Why is Asia investing more in L&D innovation than the UK, do we need to find the balance?

It is estimated that 50% of the current global workforce are millennials and by 2025, 75% of the global workforce will be millennials. With the current estimated staff turnover of 300% in hospitality and 59% in retail, we simply cannot ignore their wants, needs and expectations, especially if we want to retain, develop and engage with them. Managing people has to take on a whole new perspective and so new thinking is needed. This is especially true when one reflects that 58% of Millennials change jobs simply to find new skills and learning opportunities when they feel that those in their current employment are unclear or blocked.

L&D is an area of HR which often comes under scrutiny and which sometimes is the first to be cut in times of austerity and budget considerations. It is also an area of the business which in some businesses, rightly or not does not seem to command much trust, inclusion or respect at board level and so has not received any or much innovation within the past decade. But it is becoming increasingly evident and important that change is necessary as there is a change in demand being placed on the workplace and world by the new emerging workforce – the Millennial and Generation Z.

Upskill People have established themselves for over 25 years as a consistent provider of quality, in depth and experiential scenario based online learning courses within the retail and hospitality industries. Their constant focus is on providing innovative learning to change behaviours, measure the impact thereof and ultimately enable businesses to make a valuable investment in their staff learning and development, thereby impacting positively on engagement, culture and retention.

Pete Fullard – the founder of Upskill People, has been researching this change for the past 4 years with the focus being on management development and the importance of developing managers in a different and meaningful ways. This research took him and his business to Asia where 70% of the management workforce are Millennials and Gen Z and many businesses growing at pace do not have long standing or well-established HR departments.

Pete reflects: “There is a definite difference in approach and thinking between some businesses in the UK and those in Asia. It is fair that while Asia is a booming market the UK in comparison is a mature market. While both have their challenges, some of those are different. In the UK one often finds that HR Directors are measured by the board in merely delivering management programmes to a specific number of people. The focus is on providing knowledge but not necessarily converting that knowledge into skills and competencies, ultimately to create a sustained change in behaviour. Therefore, the results are often uninspiring and so culture and staff turnover are adversely affected. Some are unwilling to change their learning outlook and offer, sometimes because trainers are employed by the company and for some, it is simply how it has always been done. Lack of trust can be a substantial barrier for many, but it is fair to say that often HR are not included in board discussions and company visions so the relationship between board and HR is often strained.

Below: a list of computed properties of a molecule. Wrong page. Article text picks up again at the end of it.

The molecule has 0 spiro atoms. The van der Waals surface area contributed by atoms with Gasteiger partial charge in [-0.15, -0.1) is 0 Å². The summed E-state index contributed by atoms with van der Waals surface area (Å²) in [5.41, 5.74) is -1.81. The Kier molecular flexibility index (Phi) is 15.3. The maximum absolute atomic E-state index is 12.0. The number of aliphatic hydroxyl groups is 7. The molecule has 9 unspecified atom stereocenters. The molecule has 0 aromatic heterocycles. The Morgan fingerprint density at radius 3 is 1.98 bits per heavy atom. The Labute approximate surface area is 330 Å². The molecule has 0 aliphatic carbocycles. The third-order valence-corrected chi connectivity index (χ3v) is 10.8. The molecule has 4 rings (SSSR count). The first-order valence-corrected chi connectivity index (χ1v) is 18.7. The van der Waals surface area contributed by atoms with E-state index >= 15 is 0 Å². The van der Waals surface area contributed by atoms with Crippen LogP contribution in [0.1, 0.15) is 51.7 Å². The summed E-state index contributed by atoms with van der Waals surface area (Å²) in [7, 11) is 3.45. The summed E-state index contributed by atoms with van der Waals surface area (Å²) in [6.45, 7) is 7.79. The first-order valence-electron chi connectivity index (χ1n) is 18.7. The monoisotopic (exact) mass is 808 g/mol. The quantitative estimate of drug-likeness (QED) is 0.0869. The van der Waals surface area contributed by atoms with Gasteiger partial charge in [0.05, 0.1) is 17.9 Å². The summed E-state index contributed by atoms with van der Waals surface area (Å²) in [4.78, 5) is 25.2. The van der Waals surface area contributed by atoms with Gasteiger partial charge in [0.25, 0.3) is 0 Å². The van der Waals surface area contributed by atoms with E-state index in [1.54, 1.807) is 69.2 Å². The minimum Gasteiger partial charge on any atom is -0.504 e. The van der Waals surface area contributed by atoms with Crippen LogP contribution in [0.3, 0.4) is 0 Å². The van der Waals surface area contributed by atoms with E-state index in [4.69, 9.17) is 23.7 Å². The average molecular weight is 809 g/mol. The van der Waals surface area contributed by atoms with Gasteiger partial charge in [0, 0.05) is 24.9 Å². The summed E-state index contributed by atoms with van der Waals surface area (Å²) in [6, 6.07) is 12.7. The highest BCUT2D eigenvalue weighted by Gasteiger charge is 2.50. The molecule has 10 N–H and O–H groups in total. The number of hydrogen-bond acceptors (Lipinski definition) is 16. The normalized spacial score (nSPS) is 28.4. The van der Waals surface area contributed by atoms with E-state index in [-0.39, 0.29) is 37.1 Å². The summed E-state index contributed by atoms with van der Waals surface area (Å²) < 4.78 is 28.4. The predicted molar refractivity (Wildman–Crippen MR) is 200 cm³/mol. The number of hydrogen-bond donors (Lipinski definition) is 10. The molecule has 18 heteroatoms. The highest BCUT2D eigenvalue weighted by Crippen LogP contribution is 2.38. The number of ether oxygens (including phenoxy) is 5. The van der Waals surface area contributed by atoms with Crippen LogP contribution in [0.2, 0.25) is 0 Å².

In Asia, with substantial business growth, the management workforce demographic being at 70% Millennial and Gen Z and with recruitment into hospitality and retail being difficult due to the undesirable reputation afforded to those industries, businesses have had to think differently. In Asia, L&D and innovation therein is embraced and used as a recruitment tool to promote the active investment in people and their professional development as a means to improve retention and engagement. They look to give staff skills they can use in their career and life, so this helps with recruitment and performance.”

So, is it all about uploading L&D lessons onto a digital platform? “Absolutely not,” continued Pete. “Millennials and Gen Z are used to having knowledge anytime, anywhere and with access to updates and interaction, just like they are used to on social media. For them learning at work needs to be constant and not a one day classroom cramming event. Realistic and challenging scenario based learning, including videos, is something they are also very comfortable with. They are looking for the long term skills which they can implement to perform better and deliver value quickly, and as we know, they will leave their current job in a heartbeat to go and find another which can give them clear career path and skill development.”

Leadership and good managers really do make the difference in business and culture, because as the saying goes, people don’t leave businesses, they leave managers.

Pete continues, “Both Asia and the UK are competing for people, now more than ever. Perhaps where we in the UK can learn from those in Asia is that companies growing at pace, as many are in Asia, do not have the time to establish traditional L&D structures or HR departments and so are forced to embrace technology and innovation. They often also don’t have the time or financial resources to expend on long onboarding or management development programmes, especially when staff turnover is high. They need quick, cost effective and innovative solutions which can provide their teams with the necessary skills and competencies they need to the highest quality but in the shortest time. We have been able to help many in Asia and the UK achieve exactly that.”

It is fair that the workforce landscape has changed, they demand more from the world and the world of work, and as such we have a choice to heed their needs and embrace their expectations or not. What we do know is that if we choose not to, they will simply find someone else who is prepared to.